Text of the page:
First came Ekso Bionics with an alternative public offering that netted $30.3 million; then Cyberdyne let its stock be listed on the Tokyo Stock Exchange; and last week the WSJ reported that ReWalk Robotics had filed an IPO and planned to raise $57.5 million.
A recent Wintergreen research report said that the rehabilitation robot market will grow from $43.3 million to $1.8 billion by 2020. The report covers products such as rehab/therapy robots, active prostheses, exoskeletons and wearable robotics. It also describes patient needs for all types of injuries, disabilities and therapies and recaps dozens of companies involved in the industry, particularly AlterG, InMotion, Ekso Bionics, Myomo, Cyberdyne, ReWalk Robotics and Hocoma. Now, three of those companies have gone public.
Rewalk Robotics (previously named Argo Medical Technologies), an Israeli start-up, received FDA approval in June for their exoskeleton to aid movement for people with lower body paralysis and last week the WSJ reported that the company plans to raise up to $57.5 million from an IPO. It has partnered with Yaskawa and others involved in the distribution of rehabilitation devices. The company is now headquartered in Marlborough, MA and the stock will appear on the NASDAQ Exchange.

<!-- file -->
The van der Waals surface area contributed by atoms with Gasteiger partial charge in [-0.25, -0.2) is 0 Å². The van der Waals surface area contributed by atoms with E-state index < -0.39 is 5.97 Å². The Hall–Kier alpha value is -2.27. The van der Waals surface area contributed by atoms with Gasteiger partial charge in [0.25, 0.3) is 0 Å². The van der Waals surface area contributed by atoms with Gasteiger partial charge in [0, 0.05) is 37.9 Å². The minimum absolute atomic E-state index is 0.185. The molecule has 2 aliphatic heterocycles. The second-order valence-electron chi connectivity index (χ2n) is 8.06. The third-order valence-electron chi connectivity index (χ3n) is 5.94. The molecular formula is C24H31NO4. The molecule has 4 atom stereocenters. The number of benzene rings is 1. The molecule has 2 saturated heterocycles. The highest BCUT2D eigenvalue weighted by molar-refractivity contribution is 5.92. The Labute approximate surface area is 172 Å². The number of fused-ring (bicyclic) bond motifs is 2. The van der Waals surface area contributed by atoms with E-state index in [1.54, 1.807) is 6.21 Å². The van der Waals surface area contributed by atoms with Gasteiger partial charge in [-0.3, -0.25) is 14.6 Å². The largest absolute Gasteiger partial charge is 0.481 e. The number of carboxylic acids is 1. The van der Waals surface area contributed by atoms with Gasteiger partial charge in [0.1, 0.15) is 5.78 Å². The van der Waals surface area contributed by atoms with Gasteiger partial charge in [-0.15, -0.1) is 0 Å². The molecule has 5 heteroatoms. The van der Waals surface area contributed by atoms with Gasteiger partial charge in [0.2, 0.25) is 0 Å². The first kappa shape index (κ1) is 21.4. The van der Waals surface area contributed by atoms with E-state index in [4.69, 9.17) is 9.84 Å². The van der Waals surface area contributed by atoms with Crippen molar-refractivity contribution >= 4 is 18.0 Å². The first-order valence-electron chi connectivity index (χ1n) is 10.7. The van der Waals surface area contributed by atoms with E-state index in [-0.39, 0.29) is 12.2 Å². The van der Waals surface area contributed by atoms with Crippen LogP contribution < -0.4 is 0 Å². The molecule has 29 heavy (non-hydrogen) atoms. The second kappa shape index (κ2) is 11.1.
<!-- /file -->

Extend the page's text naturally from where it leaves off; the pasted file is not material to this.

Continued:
Cyberdyne, a spin-off from the University of Tsukuba, has developed a complete line of exoskeleton products (HAL) for brain and mobility disabilities as well as non-medical purposes such as eldercare and worker assistance devices. On March 26, 2014, Cyberdyne let its stock be listed on the Tokyo Stock Exchange CEO Yoshiyuki Sankai will retain the majority voting rights “in order to prevent the company’s technology from ever being used for military purposes.” Cyberdyne is offering a lower-limb version of their HAL device in Europe after receiving CE Marking approval. FDA approval is pending. Cyberdyne also has a line of industrial grade autonomous floor cleaning robots.
Ekso Bionics Holdings did an alternative public offering in January, 2014 and changed its name once again – from Berkeley Bionics to Ekso Bionics to Ekso Bionics Holdings. The company has licensed a military version of its exoskeleton to Lockheed Martin and also has set up a division to further intellectual property through contracts and research grants. Their Ekso exoskeleton is available through collaborative rehab centers all over the world.